indiscretion in feeding the ball cost his team the premiership.
Souths won the match 12-10 with the ensuing penalty.
These days the differential scrum penalty rule would have put the match into
THAT YEAR signalled the finish of the incredible St George era which began
in 1956 and wound up in the final at the SCG in 1967.
Volumes could be written about those great St George teams - Gasnier, Raper,
Langlands, Smith, Provan, King, Lumsden, Ryan, Walsh and so many more.
Nothing will ever equal their performance in winning 11 successive
premierships and it took a change of rule, from unlimited tackle to four-tackle,
to remove their crown.
St George were involved in so many great matches, but probably their
proudest feat was in 1959 when they went through to take the premiership
There were the titanic grand finals against Wests. The 1963 victory by 8-3
in the wet and the previous year's 9-6 triumph.
The 1963 grand final was played in slush and ended with Norm Provan, the
man-mountain St George second-rower and captain, and tiny Arthur Summons, the
Wests halfback and captain, walking off with their arms draped over each other's
Herald photographer John O'Gready, who has taken some of the greatest shots
in the game, caught this moment for posterity.
O'Gready's great picture, which won a world award, has been transformed into
the Winfield Cup, the symbol of Rugby League supremacy in Sydney.
Provan has had many memorable moments in a great career, but one which will
never escape him is the 1965 grand final before a ground record crowd of 78,056.
There were vivid scenes that day as brave spectators climbed on to the roof
of the old Brewongle Stand to get a view of the match.
I will never forget these noble people standing up as the band played God
Save The Queen.
I keep looking towards the hill area to see if one gentleman, who attempted
to crawl along the fence towards what is now the Doug Walters Stand, is still
caught up in the strands of barbed wire.
ST GEORGE, in an unforgettable day, pushed aside the challenge of the
up-and-coming young South Sydney team to score a 12-8 win.
While the scores may have appeared close, Saints, through the power of the
rock-hard Kevin Ryan, gained control early and never relaxed.
Few players have had a greater influence on the premiership than Clive
Churchill, the greatest fullback in the history of the game and arguably the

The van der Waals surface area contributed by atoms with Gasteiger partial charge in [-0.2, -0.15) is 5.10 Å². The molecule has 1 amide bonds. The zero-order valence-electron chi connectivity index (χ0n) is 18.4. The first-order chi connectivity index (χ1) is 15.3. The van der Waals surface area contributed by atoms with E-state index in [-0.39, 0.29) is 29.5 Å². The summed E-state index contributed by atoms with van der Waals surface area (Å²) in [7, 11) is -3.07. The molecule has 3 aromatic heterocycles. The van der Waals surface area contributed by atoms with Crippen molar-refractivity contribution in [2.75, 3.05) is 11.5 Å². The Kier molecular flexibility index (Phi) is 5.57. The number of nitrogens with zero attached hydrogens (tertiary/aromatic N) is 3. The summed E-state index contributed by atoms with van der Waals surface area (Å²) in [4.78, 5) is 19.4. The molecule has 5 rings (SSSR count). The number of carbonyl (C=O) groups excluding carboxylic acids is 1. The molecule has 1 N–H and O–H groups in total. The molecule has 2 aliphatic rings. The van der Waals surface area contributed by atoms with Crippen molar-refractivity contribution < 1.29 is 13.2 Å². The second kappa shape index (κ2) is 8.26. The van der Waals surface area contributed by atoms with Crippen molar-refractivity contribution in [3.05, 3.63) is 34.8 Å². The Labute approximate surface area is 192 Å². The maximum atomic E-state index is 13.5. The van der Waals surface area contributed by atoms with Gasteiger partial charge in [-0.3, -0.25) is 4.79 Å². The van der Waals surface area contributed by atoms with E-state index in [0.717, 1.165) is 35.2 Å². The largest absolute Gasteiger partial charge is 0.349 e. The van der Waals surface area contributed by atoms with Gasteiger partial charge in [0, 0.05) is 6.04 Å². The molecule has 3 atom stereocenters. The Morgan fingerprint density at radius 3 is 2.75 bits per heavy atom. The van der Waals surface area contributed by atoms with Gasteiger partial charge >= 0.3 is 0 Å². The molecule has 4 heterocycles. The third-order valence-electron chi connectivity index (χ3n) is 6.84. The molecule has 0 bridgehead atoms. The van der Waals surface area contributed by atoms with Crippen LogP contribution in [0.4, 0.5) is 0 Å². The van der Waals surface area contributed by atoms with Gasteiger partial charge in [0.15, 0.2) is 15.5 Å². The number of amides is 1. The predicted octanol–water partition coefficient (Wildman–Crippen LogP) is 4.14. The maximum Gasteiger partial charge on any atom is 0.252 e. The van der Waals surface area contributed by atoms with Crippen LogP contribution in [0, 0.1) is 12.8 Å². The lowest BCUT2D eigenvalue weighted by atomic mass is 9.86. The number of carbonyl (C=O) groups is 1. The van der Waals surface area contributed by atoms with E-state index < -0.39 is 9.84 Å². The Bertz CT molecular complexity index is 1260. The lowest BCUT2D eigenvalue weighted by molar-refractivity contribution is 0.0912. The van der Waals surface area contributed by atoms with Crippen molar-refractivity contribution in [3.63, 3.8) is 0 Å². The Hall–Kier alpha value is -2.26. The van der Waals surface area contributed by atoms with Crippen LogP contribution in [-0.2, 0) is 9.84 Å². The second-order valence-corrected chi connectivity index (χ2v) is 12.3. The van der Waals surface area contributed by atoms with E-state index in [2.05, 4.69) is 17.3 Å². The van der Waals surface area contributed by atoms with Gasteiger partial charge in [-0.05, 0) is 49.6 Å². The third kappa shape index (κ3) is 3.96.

finest player the world has seen.
Churchill was a genius, a skilled attacking player who could set up a try
with incredible ease.
This was never more apparent than in the 1951 grand final against Manly.
Churchill, fresh from a mauling by the remarkable French team, reminded
everyone that he was Clive Churchill ... the best.
Poor Manly felt the full brunt of his brilliance. He set the backs moving,
he tackled like the little terrier he was, he probed and he found gaps to get
Souths on the move.
Backing him that day was Bernie Purcell, the second-rower who was a
specialist in blind-side play, and lock Len Cowie, still rated by many as the
finest positional lock the game has seen.
SOUTHS are a team to capture the imagination of the public, but never more
than their performance in 1955 when the team overcame a disastrous first round.
Souths went on to win 11 matches in succession to capture the premiership
12-11 against Newtown.
Newtown appeared to have the grand final won when they led 11-7 with six
minutes to go, but Jack Rayner toed a ball ahead and Col Donohoe chased and
recovered to score.
The crowd of more than 50,000 hushed as Purcell ran in to take the kick and
he sent it spiralling between the posts to climax another incredible chapter in
Rugby League grand final history.
Churchill would have been a star whether it was four-tackle football,
six-tackle or unlimited.
I have no doubt he would be one of the highest-paid players of today.
Brett Kenny and Peter Sterling would have been right at home in the
Kenny is a match-winner with his brilliant acceleration, as he proved when
Parramatta put together successive premierships in 1981, 1982 and 1983.
All the drama is not confined to the 50s or 60s. There was the 1,000-1
chance when, in successive years, there was a draw after extra time and the
grand final replayed.
Parramatta and St George battled to a 9-9 scoreline after extra time for the
first draw in 1977.
The replay was a week later and St George coach Harry Bath, incensed at some
incidents in the first grand final, told his players to rip in.
Saints won the replay 22-0 and a year later Manly, after a horrendous run
through the semi-finals, including a second replay, showed incredible courage to
blot Cronulla out of the replay to win their fourth premiership.
In recent times we have had the marvellous talents of Kenny, Sterling, Steve
Mortimer, Ray Price, Mick Cronin and so many others to marvel at.
After tomorrow, perhaps another chapter can be added to the history of the
grand finals or maybe there will be another couple of players who are good
enough to take their chances and grab the spotlight.